Characteristics of Energetic Electron Events in Mercury’s Magnetosphere at the 10-ms Timescale

Tuesday, 16 December 2014
Ralph L McNutt Jr1, John O Goldsten1, David J Lawrence1, Richard D Starr2, George C Ho1, Patrick N Peplowski1, Brian J Anderson1, Haje Korth1, Stamatios M Krimigis1,3, Robert E Gold1, Sean C Solomon4,5 and Daniel N. Baker6, (1)Johns Hopkins Univ/APL, Laurel, MD, United States, (2)Catholic University of America, Washington, DC, United States, (3)Academy of Athens, Office of Space Research and Technology, Athens, Greece, (4)Carnegie Institution of Washington, Department of Terrestrial Magnetism, Washington, DC, United States, (5)Lamont-Doherty Earth Observatory, Columbia University, Palisades, NY, United States, (6)University of Colorado, Laboratory for Atmospheric and Space Physics, Boulder, CO, United States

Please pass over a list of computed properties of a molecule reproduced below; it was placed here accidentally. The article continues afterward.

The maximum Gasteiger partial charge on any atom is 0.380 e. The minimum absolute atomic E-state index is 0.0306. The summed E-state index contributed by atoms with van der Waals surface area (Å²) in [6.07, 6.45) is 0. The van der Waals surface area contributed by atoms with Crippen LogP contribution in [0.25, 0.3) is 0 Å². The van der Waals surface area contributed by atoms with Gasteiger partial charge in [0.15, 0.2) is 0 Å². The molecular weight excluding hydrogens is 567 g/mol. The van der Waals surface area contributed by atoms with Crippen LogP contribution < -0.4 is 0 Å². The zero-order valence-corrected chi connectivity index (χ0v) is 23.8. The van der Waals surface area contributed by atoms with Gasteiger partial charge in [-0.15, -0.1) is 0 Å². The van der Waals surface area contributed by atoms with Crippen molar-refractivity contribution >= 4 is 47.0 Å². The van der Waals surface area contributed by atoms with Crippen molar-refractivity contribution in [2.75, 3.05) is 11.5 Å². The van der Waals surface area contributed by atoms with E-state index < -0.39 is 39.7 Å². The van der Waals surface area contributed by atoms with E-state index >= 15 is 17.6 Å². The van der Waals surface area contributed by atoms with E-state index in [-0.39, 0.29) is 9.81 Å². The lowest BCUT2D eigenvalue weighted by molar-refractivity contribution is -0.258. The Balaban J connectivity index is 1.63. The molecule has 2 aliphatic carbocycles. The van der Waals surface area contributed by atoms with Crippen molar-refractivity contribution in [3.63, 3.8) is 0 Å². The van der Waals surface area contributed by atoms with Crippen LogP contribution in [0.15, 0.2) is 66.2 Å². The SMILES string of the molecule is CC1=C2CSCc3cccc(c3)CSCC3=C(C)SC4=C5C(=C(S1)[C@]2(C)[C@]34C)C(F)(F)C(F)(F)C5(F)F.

Throughout its orbital mission, the MErcury Surface, Space ENvironment, GEochemistry, and Ranging (MESSENGER) spacecraft has detected energetic electrons at Mercury. The electrons have been measured by the Energetic Particle Spectrometer (EPS) component of the Energetic Particle and Plasma Spectrometer (EPPS). Fewer but related bursts of hard X-rays measured by the sensors of the Gamma-Ray and Neutron Spectrometer (GRNS) on the MESSENGER spacecraft are identified as bremsstrahlung from these electron events produced within the sensors of these instruments. Following failure of the GRS cryogenic cooler required for measurement of gamma-rays of planetary origin, the GRS anticoincidence shield (ACS) of borated plastic has remained fully functional and able to detect neutrons and energetic electron (EE) events. Intensity, but not energy information, is now routinely obtained at a 10-ms cadence, compared with the 600-ms temporal resolution of the energetic particle detector on Mariner 10. Similar data, but at a slower cadence, also are provided by the scintillators of MESSENGER’s Neutron Spectrometer (NS). The X-Ray Spectrometer (XRS) on MESSENGER makes regular observations of photons produced by the impingement onto its detectors of low-energy (~10 keV) electrons and hence provides the primary measure of this lower-energy suprathermal electron population at Mercury. The accumulating data of the EPS, XRS, GRS ACS, and NS continue to show that these suprathermal electrons are persistent at all longitudes and that a substantial fraction are found in the dawn sector. As Mercury’s orbit continues to evolve as a result of solar gravitational perturbations, this instrument suite will continue to probe the spatial and temporal structure of these events in magnetospheric regions not yet sampled. Combined with the magnetic field model of the planet, these additional measurements will constrain further the sources and energization mechanism of these energetic electrons.